Debugging Plot: Episode 3 of Alone in a Room with Invisible People

So here’s the gig on Debugging a Plot

In Alone in a Room with Invisible People my newer-writer daughter and I — a long-time published writer — talk about writing, revising and publishing fiction.

In this episode, we’re talking about how plots go wrong while you’re writing them — and some things you can do to fix them.

We discuss:

  • How an antagonist is not always a villain
  • Limitations and why they’re important
  • How to start debugging
  • Why Reading like a Reader is important for a Writer
  • Why it’s bad when you get caught up in ‘Writer over Reader’
  • Why not to write to trends

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Producer – Rebecca Galardo.  Sponsor – Holly’  Intro written by Holly Lisle and performed by Mark Hermann.

Our podcast is 100% free and sponsored only by Holly’s Writing Classes.

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One response to “Debugging Plot: Episode 3 of Alone in a Room with Invisible People”

  1. Joe Bouchard Avatar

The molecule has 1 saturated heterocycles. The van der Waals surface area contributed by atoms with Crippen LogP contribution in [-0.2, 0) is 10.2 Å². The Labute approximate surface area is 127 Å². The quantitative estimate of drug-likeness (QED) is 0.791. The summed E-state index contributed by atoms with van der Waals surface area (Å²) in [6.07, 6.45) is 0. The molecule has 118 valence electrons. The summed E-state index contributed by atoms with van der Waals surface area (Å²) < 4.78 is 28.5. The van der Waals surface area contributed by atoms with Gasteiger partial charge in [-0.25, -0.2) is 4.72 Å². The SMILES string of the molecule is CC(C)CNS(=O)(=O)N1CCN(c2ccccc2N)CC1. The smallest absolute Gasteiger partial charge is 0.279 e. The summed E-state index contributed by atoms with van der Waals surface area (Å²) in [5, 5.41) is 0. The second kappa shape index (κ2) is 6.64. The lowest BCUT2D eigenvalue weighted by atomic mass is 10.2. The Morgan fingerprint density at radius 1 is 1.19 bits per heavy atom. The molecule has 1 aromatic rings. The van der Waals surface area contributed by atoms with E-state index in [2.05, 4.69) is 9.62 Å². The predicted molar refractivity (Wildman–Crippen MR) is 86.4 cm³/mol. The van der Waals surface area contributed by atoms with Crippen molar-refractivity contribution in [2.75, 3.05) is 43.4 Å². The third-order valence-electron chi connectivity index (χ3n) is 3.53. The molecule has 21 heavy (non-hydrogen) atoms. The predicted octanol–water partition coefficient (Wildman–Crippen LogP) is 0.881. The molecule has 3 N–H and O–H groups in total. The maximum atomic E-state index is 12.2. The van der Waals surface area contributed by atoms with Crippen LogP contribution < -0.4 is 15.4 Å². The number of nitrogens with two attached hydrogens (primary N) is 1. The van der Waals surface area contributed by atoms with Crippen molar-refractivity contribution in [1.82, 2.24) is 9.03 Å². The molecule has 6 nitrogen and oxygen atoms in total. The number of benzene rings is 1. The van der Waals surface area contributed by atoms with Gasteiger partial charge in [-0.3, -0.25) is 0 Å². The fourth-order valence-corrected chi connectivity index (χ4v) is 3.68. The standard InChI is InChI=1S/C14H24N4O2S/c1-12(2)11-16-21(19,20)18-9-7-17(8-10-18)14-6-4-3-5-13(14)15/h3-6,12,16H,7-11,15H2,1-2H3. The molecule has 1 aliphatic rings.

Debugging my Book 1 plot: 2 main characters- Hero needs to rescue father, is chasing kidnappers; Heroine needs to catch a murderer, is following the clues. 1 Villain, he’s the murderer, his henchmen are the kidnappers. Villain needs genetic cure to his fatal sickness who’s cure might be inside the kidnapped father. Villain second need is to help a Villainess overthrow the Tri State Area, murdering furthered that agenda. <— This is the "main plot", with entangled story arcs leading to one ending.

    The bug: Side characters with their own story arcs, trying to overcome their own conflicts that are important to the Big World Conflicts happening within the Tri State Area, but also important to what is happening with the 2 main characters. SO… How much is too much when dealing with strong side-arcs and other good-but-side-characters?

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